When the case was called for trial, Keigley told the court that he had not been informed of a jury fee and he wanted a jury trial. However, Keigley failed to pay the jury fee, failed to object to proceeding without a jury, and failed to file a motion for continuance. See Walker, 619 S.W.2d at 197‑98; see also Sunwest Reliance Acquisitions Group, Inc. v. Provident Nat'l Assurance Co., 875 S.W.2d 385, 387 (Tex.App.‑Dallas 1993, no writ) (litigant must take affirmative action to avoid a waiver of his perfected right to jury trial). Because the record shows that Keigley proceeded to trial and failed to object to the lack of notice, Keigley waived any error resulting from insufficient notice pursuant to rule 245. We resolve his first issue against him.


 In his second issue, Keigley argues the trial court abused its discretion in ordering the goats sold at public auction by finding that Mark Keigley committed cruelty to the goats. In the third issue, Keigley contends the trial court abused its discretion in finding that Keigley treated the animals cruelly. We construe these issues as attacks on the sufficiency of the evidence supporting the trial court's finding. We apply the well‑established standards of review. See Catalina v. Blasdel, 881 S.W.2d 295, 297 (Tex.1994) (providing that trial court's fact findings are reviewed for legal and factual sufficiency of evidence on same standard as review of evidence supporting jury findings); Pine v. State, 921 S.W.2d 866, 874‑75 (Tex.App.‑ Houston [14th Dist.] 1996, writ dism'd w.o.j.) (stating standards of review for legal and factual sufficiency of evidence).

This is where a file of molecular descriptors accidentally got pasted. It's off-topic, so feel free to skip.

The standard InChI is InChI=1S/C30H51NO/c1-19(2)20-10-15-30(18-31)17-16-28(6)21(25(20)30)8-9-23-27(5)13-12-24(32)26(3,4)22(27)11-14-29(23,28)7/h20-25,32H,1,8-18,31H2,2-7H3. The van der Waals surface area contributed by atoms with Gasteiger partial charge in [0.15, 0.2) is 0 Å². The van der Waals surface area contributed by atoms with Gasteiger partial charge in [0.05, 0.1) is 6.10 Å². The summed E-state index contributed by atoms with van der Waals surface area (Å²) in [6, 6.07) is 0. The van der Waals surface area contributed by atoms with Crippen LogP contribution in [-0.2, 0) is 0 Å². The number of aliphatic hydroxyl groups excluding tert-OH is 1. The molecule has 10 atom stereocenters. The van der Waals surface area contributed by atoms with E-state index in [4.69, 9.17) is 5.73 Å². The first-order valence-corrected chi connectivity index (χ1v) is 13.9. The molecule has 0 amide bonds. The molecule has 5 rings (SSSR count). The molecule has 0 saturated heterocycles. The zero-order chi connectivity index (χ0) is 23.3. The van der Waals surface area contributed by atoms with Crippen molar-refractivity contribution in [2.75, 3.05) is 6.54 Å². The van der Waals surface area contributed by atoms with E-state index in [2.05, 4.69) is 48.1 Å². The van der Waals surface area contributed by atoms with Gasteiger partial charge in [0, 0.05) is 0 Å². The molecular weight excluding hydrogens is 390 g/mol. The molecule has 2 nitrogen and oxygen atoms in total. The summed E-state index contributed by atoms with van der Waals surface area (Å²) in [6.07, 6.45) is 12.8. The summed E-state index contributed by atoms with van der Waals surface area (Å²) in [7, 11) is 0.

"Cruel treatment" includes unreasonably depriving animals of necessary food, care, or shelter or cruelly confining them. Tex. Health & Safety Code Ann. § 821.021. If the court finds that an owner has cruelly treated an animal that is farm livestock, including goats and horses, the owner shall be divested of ownership, and the court shall order a public sale of the animal. Id. § 821.023(e).

 In his second issue, Keigley argues the evidence showed that Paul Keigley, Mark's father, owned the goats. Keigley points to Paul's testimony that he owned the goats and Mark owned the horses. However, Mark testified that he and his father bought the goats together and both were responsible for feeding and looking after them. Further, the State presented evidence that an entire trailer was "full of goats" without food or water, that they were hungry, and that the hay in the trailer was soaked with urine and feces. A veterinarian's report showed that some of the goats were underweight and in poor condition. Paul testified that he fed the goats hay every ten days, fed them corn every day, and locked them in the trailer every night to protect the young goats. Paul testified that the waste made good bedding.

 Regarding the horses, there was evidence that the horses were in poor condition because they were underweight and lethargic. There was evidence the horses did not have sufficient food. There was evidence the horses had protruding backbones and ribs, indicating undernourishment and poor health. One of the horses was in a corral with hock‑deep mud, which the veterinarian described as "unacceptable." There was evidence that the fences were in poor condition and horses had gotten out of the pasture. Although Mark, not Paul, lived on the property, Paul testified he fed the horses every day in Mark's absence. Paul further testified that he fed the horses grain that he kept in his truck, not on the property. Mark testified that two of the horses had recently been brought from another farm and were thin. Mark testified that the horses were properly fed and were in "adequate" condition.

 Applying the appropriate standard of review to this evidence and all the record evidence, we conclude that the evidence is legally and factually sufficient to support the trial court's finding that Keigley cruelly treated both the goats and the horses. Thus, we resolve Keigley's second and third issues against him, and affirm the trial court's judgment.